In the invited essay “‘We Gon’ Be Alright’: Mental Health and the Blues in Kendrick Lamar’s To Pimp a Butterfly” (winner of the 2017 Lise Waxer NECSEM Prize), Sayeed Joseph connects Lamar’s personal journey of self-recovery, expressed through his 2015 album, to the historical role of music as a therapeutic solution to the ongoing legacy of Black trauma and oppression in America. An insightful analysis of the album’s lyrical content, this article traces Lamar’s struggle against systematic oppression and personal tragedy and affirms that music is still an important, relevant antidote to a tradition of suffering that has persisted for far too long.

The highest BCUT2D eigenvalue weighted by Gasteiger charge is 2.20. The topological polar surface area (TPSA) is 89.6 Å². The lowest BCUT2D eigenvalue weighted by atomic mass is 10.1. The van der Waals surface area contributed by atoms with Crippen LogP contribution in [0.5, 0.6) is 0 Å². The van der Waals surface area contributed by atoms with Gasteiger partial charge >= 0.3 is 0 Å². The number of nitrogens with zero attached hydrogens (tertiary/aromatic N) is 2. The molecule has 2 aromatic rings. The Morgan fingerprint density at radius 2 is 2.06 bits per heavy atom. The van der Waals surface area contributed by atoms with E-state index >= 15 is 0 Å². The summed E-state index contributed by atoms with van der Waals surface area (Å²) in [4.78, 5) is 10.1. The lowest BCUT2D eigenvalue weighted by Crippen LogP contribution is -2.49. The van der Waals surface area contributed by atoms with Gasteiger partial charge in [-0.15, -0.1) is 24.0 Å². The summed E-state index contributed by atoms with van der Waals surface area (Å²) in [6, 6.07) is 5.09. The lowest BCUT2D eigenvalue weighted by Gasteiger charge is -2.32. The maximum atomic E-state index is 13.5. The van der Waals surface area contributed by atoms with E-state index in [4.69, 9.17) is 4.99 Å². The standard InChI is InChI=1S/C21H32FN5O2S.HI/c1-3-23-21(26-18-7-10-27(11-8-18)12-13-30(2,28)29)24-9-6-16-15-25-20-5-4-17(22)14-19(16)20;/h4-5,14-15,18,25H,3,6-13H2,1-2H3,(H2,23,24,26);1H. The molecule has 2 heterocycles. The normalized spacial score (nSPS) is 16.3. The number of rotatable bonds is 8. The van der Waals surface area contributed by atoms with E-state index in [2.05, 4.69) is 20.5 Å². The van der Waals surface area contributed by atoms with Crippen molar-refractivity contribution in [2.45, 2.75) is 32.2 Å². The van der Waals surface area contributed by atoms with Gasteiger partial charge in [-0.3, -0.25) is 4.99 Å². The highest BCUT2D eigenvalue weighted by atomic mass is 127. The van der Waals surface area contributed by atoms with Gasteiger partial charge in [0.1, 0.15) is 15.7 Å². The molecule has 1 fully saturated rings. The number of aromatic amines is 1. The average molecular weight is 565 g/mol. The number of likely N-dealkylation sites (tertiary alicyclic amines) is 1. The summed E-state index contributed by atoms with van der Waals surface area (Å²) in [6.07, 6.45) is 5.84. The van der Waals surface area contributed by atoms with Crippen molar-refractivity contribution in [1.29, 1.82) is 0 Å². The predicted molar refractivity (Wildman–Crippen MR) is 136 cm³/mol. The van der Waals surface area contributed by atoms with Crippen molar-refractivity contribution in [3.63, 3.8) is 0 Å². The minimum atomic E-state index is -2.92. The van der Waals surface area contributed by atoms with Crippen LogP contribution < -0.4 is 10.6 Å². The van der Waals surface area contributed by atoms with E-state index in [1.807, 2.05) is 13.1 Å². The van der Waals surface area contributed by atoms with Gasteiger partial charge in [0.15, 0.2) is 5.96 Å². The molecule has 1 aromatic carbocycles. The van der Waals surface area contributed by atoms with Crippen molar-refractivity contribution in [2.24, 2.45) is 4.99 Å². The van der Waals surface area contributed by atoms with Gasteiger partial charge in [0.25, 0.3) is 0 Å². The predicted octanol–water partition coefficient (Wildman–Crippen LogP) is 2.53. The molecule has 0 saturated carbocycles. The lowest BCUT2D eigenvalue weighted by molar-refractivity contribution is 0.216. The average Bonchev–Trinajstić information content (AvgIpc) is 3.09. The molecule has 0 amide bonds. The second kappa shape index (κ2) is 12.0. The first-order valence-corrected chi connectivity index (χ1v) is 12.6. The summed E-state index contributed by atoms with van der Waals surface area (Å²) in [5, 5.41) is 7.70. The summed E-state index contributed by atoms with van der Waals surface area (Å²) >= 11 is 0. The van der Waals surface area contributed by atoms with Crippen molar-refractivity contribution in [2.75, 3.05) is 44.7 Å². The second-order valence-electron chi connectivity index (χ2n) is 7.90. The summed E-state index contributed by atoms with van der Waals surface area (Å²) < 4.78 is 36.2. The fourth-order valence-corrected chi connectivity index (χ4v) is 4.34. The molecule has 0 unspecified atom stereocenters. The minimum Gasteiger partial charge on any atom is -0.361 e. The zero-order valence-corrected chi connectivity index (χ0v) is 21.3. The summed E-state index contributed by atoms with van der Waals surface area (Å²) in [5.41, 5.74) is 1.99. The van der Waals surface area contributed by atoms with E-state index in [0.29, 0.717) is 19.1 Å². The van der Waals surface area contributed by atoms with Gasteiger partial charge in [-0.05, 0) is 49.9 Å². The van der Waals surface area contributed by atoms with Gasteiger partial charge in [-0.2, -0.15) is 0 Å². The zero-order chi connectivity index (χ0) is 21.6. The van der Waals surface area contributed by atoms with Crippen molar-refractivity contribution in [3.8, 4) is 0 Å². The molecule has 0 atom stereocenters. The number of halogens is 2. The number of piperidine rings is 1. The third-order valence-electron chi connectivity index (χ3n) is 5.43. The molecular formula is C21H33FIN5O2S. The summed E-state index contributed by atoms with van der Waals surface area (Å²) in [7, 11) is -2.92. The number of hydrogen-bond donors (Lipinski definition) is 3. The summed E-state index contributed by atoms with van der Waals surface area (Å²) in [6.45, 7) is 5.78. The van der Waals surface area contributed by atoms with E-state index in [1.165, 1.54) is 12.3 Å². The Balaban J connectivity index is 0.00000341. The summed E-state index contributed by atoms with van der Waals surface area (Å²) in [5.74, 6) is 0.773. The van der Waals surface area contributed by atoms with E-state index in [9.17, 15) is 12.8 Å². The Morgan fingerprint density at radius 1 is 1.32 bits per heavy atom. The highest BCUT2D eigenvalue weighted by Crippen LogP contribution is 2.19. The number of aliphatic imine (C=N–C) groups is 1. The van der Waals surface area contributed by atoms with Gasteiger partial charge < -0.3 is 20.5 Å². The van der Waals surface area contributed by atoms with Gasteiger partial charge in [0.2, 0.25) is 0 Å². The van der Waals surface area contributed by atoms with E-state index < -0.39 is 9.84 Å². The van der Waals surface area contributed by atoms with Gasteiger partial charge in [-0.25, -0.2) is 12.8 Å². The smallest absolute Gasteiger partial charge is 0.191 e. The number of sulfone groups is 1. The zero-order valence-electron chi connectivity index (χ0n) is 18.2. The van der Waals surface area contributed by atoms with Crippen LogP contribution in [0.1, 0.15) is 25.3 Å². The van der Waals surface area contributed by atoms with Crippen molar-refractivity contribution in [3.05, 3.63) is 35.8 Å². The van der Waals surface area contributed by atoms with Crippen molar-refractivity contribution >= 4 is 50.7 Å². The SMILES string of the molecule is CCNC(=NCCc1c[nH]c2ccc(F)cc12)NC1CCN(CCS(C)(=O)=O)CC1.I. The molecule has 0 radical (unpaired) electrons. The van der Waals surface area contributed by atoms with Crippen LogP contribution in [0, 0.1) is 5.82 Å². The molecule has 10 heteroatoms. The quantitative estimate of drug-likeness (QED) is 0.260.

Our peer-reviewed articles turn from the role of musical compositions in subject-formation to the harnessing of surrounding discourses for the same ends. Alexandra Apolloni, Matthew D. Atkinson, and Darin DeWitt analyze the effects of the testimonies of famous musicians on their own public images in "'Can I Get a Witness?': Musicians Performing Politics in the U.S. Congress.” While the personal contributions of these famous musicians may result in beneficial changes to government policy, the public nature of the political process sets up an inevitable tension between selfless contributions to the greater good and opportunities to capitalize on this publicity. Accordingly, the authors argue that these individuals’ testimonies serve primarily as a “very public performance of self,” one in which the performer often presents a carefully crafted yet seemingly “authentic” self-representation to his or her fan base. Thanks to the provocative yet fruitful use of Wikipedia as a methodological tool, the authors are able to empirically prove that these musicians do indeed receive a measurable spike in attention during days following such a performance.